Monday, March 3, 2014

On Building a Garden in February

Posted by: Mary Small and Duane Davidson, Jefferson County Extension

Joyce Kilmer wrote “I think that I shall never see a poem as lovely as a tree.” We have to add “or a poem as lovely as a blooming garden in February.”

Our Jefferson County Master Gardeners just finished their turn at planning and building the annual CSU Extension educational garden at the Colorado Garden and Home Show. During a period of dreary days with snow and wind that would try the patience of Job, our souls had this incredible opportunity for refreshment. How could anyone be cranky seeing a harbinger of spring, the forsythia, in full bloom? Or smelling the heavenly hyacinths that gradually opened during our 3 day build?

We chose the theme "Mulches for Every Garden." In the six sections of the exhibit we showed how different kinds of mulch can be used effectively in the home landscape and vegetable garden.
Mulches for Every Garden
Featuring: Pine needles and bark chips
In this section, we created a sort of woodland setting to show a mulched home landscape using pine needles and recycled bark/wood chips. We also developed signs containing bullets of “quick information” about the mulches. Thanks to a donor, we were able to include a meandering flagstone path throughout to complete the mood.

The rock garden demonstrated the use of pea gravel, which is just perfect for xeric and heat-loving plants, allowing moisture to drain away from leaves and retaining heat during our cool summer evenings. You can easily create a dry riverbed with cobble in your own landscape.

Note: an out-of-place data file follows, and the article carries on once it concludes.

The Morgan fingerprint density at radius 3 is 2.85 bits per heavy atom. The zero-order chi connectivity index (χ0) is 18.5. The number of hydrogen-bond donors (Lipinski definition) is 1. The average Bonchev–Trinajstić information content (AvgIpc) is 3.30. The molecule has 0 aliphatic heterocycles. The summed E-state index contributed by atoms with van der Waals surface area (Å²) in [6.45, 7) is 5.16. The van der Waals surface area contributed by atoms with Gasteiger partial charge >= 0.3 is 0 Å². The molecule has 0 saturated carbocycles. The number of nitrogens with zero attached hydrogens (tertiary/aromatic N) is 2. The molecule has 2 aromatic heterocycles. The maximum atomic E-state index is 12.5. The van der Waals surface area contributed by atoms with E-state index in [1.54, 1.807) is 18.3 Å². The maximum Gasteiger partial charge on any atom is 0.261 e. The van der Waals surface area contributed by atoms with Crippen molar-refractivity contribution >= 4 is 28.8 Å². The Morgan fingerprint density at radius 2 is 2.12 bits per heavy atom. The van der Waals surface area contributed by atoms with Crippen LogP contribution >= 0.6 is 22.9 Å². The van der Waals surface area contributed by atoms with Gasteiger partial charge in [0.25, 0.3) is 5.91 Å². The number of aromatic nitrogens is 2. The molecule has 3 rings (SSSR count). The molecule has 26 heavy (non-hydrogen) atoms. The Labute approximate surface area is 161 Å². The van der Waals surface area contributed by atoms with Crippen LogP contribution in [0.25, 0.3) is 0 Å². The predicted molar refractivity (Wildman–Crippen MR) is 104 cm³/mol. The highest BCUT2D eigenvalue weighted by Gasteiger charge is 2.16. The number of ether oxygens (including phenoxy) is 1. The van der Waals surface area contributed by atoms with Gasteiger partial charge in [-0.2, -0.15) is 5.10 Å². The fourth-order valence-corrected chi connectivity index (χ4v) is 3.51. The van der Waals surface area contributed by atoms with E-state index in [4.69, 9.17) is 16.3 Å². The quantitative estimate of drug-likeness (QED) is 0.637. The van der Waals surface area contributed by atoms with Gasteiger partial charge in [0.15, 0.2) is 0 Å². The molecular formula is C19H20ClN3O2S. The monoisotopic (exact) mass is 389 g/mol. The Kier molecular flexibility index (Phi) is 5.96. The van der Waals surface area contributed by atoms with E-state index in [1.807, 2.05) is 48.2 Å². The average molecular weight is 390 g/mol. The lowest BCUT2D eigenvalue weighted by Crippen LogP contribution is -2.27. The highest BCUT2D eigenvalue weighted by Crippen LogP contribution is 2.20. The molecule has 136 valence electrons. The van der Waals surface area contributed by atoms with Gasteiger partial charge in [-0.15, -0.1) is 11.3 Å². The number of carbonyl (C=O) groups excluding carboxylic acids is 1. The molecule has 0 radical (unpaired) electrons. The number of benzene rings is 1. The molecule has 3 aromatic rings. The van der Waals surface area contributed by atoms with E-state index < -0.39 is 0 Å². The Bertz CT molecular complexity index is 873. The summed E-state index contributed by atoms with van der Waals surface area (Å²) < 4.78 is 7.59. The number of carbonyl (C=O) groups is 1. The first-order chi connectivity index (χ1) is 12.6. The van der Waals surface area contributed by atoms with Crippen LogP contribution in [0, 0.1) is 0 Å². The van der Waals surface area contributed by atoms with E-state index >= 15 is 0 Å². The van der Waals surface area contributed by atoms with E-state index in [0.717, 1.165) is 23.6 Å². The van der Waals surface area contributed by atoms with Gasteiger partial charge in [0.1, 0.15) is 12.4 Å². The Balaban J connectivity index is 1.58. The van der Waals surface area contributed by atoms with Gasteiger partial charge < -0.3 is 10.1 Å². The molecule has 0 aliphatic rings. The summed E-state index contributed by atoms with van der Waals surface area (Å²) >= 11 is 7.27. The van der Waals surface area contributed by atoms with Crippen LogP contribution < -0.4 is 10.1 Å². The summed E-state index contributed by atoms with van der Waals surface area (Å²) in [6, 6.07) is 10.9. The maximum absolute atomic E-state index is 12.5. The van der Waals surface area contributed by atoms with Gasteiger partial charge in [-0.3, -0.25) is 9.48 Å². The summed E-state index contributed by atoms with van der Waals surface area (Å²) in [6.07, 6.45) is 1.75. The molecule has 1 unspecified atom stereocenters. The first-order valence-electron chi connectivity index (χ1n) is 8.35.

Two sections were devoted to vegetable gardening and these were fun and a bit challenging to create. In one garden, we laid straw (or grass clippings) over a few layers of newspapers, which helps control weeds by blocking light. Because we had quite a slope to this garden, we enlisted the help of some spray glue to hold everything in place!  

Obtaining grass clippings in the dead of winter would not be an easy task, so after the last fall mowing Mary collected them from her lawn. They were sun and air dried in a west-facing sunroom and just turned out just perfect for the show! As we set up the garden, we cut out a section of the newspaper and pushed back both straw and grass mulch to show the drip irrigation lines installed underneath.
Vegetables with plastic mulch in various colors
The other vegetable garden was also challenging to create as we wanted to show the use of plastic films over soil where warm-season vegetables were being grown. After measuring everything, we duct-taped three triangles of plastic (black, red and silver) together. Black warms the soil, of course; tomatoes grown in red mulch yield more fruit and reflective silver mulch deters various insects. One of the most wonderful parts about this garden was the use of tomatoes in fruit! Radishes were seeded in trays and when covered in mulch, appeared to be rows of these plants.

Two sections were devoted to “living mulch” in both shade and sun locations. Living plants generally are more attractive than the usual mulches made of dried materials.  When placed in beds with other plants having similar light needs, the effect was almost ethereal. I especially liked the pairing of coleus and coral bells with the shade-loving ground covers, expecting to see fairies dancing about when no one was looking.  Living mulches do require continual care and maintenance compared to non-living ones, but I hope you’ll agree that the textural differences and colors make up for that.
Pairing coleus with coral bells
We enjoyed our 10 days surrounded by blooming plants at the show and hope that we can do the same outdoors soon!

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